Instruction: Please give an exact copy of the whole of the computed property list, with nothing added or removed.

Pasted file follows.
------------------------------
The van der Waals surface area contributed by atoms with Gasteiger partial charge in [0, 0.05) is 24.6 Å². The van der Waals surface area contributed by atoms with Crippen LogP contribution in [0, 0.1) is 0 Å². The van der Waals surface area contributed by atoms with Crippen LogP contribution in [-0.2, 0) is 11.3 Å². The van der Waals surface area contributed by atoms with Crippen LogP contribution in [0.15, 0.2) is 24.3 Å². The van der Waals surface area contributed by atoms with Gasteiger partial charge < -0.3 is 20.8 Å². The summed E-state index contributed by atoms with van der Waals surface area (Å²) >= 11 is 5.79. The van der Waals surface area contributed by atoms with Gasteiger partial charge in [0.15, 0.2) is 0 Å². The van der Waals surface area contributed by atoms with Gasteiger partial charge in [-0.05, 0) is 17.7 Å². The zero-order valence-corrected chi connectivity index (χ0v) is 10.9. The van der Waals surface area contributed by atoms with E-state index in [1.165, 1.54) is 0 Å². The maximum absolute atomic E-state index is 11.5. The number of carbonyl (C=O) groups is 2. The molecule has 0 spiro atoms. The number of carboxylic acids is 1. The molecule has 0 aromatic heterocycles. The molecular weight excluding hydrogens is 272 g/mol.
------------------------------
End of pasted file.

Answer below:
The van der Waals surface area contributed by atoms with Gasteiger partial charge in [0, 0.05) is 24.6 Å². The van der Waals surface area contributed by atoms with Crippen LogP contribution in [0, 0.1) is 0 Å². The van der Waals surface area contributed by atoms with Crippen LogP contribution in [-0.2, 0) is 11.3 Å². The van der Waals surface area contributed by atoms with Crippen LogP contribution in [0.15, 0.2) is 24.3 Å². The van der Waals surface area contributed by atoms with Gasteiger partial charge < -0.3 is 20.8 Å². The summed E-state index contributed by atoms with van der Waals surface area (Å²) >= 11 is 5.79. The van der Waals surface area contributed by atoms with Gasteiger partial charge in [0.15, 0.2) is 0 Å². The van der Waals surface area contributed by atoms with Gasteiger partial charge in [-0.05, 0) is 17.7 Å². The zero-order valence-corrected chi connectivity index (χ0v) is 10.9. The van der Waals surface area contributed by atoms with E-state index in [1.165, 1.54) is 0 Å². The maximum absolute atomic E-state index is 11.5. The number of carbonyl (C=O) groups is 2. The molecule has 0 spiro atoms. The number of carboxylic acids is 1. The molecule has 0 aromatic heterocycles. The molecular weight excluding hydrogens is 272 g/mol.